WSSU

New Sculpture Added to the WSSU Campus

July 1, 2014

Winston-Salem State University has enjoyed a sculpture garden for more than 30 years, but recently saw a new piece of art come to the campus.

The Conversationalist by Chakaia Booker is now installed in the open space between the clock tower and the Thompson Student Services Center.  Booker uses tires as her primary medium and transforms the rubber by shaping, folding and arranging the pieces into emotive sculptures with myriad textures.  On loan for two years, The Conversationalist references relationships between two people and also incorporates aspects of African heritage.

"This sculpture is designed to explore the potential for unity and understanding that should come through conversations between people of different beliefs, cultures and values," said Belinda Tate, director of the Diggs Gallery on the campus of WSSU.  "Booker believes that art is really storytelling and her work challenges people to contribute to the story and still maintain an open mind towards the stories of others."

"The university maintains a world-class sculpture garden that attracts visitors and scholars from across the region.  It also provides student experiences and opportunities for teaching and learning in the humanities.  The Conversationalist is certainly a welcomed addition to the campus and also brings more gender balance to a public art collection comprised mostly of male artists."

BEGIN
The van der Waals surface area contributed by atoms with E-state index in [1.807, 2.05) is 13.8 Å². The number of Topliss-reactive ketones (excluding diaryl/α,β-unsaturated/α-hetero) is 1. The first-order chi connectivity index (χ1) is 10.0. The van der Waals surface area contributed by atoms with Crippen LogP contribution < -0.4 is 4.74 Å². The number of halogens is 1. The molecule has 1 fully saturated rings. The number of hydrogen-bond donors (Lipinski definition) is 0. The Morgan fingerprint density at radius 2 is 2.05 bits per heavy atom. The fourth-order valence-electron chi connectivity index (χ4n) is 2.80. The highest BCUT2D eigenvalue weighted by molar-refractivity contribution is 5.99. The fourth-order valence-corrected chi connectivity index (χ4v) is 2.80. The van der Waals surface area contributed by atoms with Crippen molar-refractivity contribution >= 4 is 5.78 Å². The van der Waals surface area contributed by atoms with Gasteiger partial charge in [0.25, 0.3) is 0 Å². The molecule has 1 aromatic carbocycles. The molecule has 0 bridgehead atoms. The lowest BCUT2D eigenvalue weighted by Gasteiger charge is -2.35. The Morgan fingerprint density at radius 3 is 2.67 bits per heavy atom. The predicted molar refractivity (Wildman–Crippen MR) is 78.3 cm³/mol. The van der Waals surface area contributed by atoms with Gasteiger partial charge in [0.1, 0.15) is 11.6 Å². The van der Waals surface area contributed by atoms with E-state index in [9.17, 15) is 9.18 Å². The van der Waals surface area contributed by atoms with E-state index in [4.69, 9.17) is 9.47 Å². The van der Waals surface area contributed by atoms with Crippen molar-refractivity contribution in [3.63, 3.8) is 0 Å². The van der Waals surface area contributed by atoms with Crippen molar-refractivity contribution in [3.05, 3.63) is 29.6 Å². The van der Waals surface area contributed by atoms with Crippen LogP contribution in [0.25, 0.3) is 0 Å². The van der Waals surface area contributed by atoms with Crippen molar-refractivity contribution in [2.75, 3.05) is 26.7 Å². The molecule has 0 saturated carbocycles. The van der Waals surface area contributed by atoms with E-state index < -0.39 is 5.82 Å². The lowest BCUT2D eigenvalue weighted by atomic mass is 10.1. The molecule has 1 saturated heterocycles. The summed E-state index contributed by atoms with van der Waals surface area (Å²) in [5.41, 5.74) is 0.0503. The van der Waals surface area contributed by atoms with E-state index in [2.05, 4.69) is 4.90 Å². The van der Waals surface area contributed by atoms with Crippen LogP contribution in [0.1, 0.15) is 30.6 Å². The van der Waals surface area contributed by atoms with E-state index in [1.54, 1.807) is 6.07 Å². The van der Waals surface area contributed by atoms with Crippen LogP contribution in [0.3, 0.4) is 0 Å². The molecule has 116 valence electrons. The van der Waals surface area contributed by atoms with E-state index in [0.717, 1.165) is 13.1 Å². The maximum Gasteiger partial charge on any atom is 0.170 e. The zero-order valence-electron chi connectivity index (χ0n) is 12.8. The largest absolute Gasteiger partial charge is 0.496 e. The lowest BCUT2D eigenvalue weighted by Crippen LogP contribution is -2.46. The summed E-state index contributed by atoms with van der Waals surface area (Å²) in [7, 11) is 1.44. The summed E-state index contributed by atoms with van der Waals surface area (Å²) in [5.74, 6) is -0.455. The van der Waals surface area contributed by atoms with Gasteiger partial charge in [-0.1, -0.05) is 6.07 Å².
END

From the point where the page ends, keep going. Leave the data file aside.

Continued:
Booker is an award-winning sculptor having earned the Whitney Biennial in 2000, the Pollock-Krasner Grant in 2002 and a Guggenheim Fellowship in 2005.  Her work has been exhibited widely both nationally and internationally, including at Diggs Gallery in 2002.  She also has pieces in the collections of selected institutions include The Metropolitan Museum of Art and the North Carolina Museum of Art in Raleigh.  Booker lives in New York City and her studio is located in Allentown, PA.

The WSSU sculpture garden was begun in 1981 when the Hanes Foundation provided landscaping for the project and former university trustee Gordon Hanes funded a national competition for the first piece.  Mel Edwards of New York was the finalist chosen and he created a 12-foot stainless steel sculpture called "Southern Sunrise" which was installed overlooking the front of the K. R. Williams Auditorium in 1983.

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